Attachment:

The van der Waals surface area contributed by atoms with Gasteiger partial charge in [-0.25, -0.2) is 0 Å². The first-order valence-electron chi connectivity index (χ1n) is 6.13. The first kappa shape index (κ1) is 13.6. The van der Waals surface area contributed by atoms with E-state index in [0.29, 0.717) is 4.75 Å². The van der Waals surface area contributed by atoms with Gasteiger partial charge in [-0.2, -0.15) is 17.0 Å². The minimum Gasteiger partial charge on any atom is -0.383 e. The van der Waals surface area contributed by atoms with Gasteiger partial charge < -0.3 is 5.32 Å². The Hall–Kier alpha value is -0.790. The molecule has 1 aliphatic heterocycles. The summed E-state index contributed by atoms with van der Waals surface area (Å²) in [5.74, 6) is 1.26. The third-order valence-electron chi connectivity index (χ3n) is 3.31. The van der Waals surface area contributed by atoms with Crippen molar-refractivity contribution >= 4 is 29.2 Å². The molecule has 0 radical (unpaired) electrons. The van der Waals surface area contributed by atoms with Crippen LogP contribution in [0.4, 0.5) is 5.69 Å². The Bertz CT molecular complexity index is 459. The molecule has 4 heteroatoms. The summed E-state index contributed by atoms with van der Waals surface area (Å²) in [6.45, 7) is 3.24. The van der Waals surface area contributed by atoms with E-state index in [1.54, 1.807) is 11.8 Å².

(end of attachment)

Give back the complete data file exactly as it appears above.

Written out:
The van der Waals surface area contributed by atoms with Gasteiger partial charge in [-0.25, -0.2) is 0 Å². The first-order valence-electron chi connectivity index (χ1n) is 6.13. The first kappa shape index (κ1) is 13.6. The van der Waals surface area contributed by atoms with E-state index in [0.29, 0.717) is 4.75 Å². The van der Waals surface area contributed by atoms with Gasteiger partial charge in [-0.2, -0.15) is 17.0 Å². The minimum Gasteiger partial charge on any atom is -0.383 e. The van der Waals surface area contributed by atoms with Gasteiger partial charge < -0.3 is 5.32 Å². The Hall–Kier alpha value is -0.790. The molecule has 1 aliphatic heterocycles. The summed E-state index contributed by atoms with van der Waals surface area (Å²) in [5.74, 6) is 1.26. The third-order valence-electron chi connectivity index (χ3n) is 3.31. The van der Waals surface area contributed by atoms with Crippen molar-refractivity contribution >= 4 is 29.2 Å². The molecule has 0 radical (unpaired) electrons. The van der Waals surface area contributed by atoms with Crippen LogP contribution in [0.4, 0.5) is 5.69 Å². The Bertz CT molecular complexity index is 459. The molecule has 4 heteroatoms. The summed E-state index contributed by atoms with van der Waals surface area (Å²) in [6.45, 7) is 3.24. The van der Waals surface area contributed by atoms with E-state index in [1.54, 1.807) is 11.8 Å².